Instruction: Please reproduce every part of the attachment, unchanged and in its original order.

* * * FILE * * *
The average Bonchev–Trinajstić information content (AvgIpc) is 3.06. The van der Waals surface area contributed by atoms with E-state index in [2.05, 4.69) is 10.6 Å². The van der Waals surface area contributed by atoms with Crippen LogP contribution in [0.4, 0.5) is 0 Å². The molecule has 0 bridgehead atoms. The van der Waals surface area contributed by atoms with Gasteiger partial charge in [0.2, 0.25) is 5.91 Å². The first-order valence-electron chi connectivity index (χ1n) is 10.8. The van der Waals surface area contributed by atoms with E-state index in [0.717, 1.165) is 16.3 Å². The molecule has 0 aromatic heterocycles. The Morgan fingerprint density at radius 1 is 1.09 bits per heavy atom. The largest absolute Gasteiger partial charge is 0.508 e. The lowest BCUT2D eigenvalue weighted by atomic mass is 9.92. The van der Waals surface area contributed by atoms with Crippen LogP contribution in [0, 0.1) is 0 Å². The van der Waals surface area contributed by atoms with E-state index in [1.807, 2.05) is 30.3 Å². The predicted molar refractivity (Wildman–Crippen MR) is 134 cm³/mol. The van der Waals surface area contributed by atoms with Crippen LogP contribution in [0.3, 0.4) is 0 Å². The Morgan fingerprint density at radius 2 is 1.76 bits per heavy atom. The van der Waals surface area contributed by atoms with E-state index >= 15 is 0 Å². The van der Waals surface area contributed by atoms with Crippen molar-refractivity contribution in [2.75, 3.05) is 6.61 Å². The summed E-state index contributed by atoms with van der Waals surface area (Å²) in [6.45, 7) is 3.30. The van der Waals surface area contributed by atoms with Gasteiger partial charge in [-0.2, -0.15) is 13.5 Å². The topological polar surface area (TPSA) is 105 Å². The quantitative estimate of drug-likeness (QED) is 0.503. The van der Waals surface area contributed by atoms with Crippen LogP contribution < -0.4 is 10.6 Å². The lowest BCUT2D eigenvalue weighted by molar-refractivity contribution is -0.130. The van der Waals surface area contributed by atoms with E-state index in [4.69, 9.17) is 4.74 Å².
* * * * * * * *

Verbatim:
The average Bonchev–Trinajstić information content (AvgIpc) is 3.06. The van der Waals surface area contributed by atoms with E-state index in [2.05, 4.69) is 10.6 Å². The van der Waals surface area contributed by atoms with Crippen LogP contribution in [0.4, 0.5) is 0 Å². The molecule has 0 bridgehead atoms. The van der Waals surface area contributed by atoms with Gasteiger partial charge in [0.2, 0.25) is 5.91 Å². The first-order valence-electron chi connectivity index (χ1n) is 10.8. The van der Waals surface area contributed by atoms with E-state index in [0.717, 1.165) is 16.3 Å². The molecule has 0 aromatic heterocycles. The Morgan fingerprint density at radius 1 is 1.09 bits per heavy atom. The largest absolute Gasteiger partial charge is 0.508 e. The lowest BCUT2D eigenvalue weighted by atomic mass is 9.92. The van der Waals surface area contributed by atoms with Crippen LogP contribution in [0, 0.1) is 0 Å². The van der Waals surface area contributed by atoms with E-state index in [1.807, 2.05) is 30.3 Å². The predicted molar refractivity (Wildman–Crippen MR) is 134 cm³/mol. The van der Waals surface area contributed by atoms with Crippen LogP contribution in [0.3, 0.4) is 0 Å². The Morgan fingerprint density at radius 2 is 1.76 bits per heavy atom. The van der Waals surface area contributed by atoms with E-state index >= 15 is 0 Å². The van der Waals surface area contributed by atoms with Crippen molar-refractivity contribution in [2.75, 3.05) is 6.61 Å². The summed E-state index contributed by atoms with van der Waals surface area (Å²) in [6.45, 7) is 3.30. The van der Waals surface area contributed by atoms with Gasteiger partial charge in [-0.2, -0.15) is 13.5 Å². The topological polar surface area (TPSA) is 105 Å². The quantitative estimate of drug-likeness (QED) is 0.503. The van der Waals surface area contributed by atoms with Crippen LogP contribution < -0.4 is 10.6 Å². The lowest BCUT2D eigenvalue weighted by molar-refractivity contribution is -0.130. The van der Waals surface area contributed by atoms with E-state index in [4.69, 9.17) is 4.74 Å².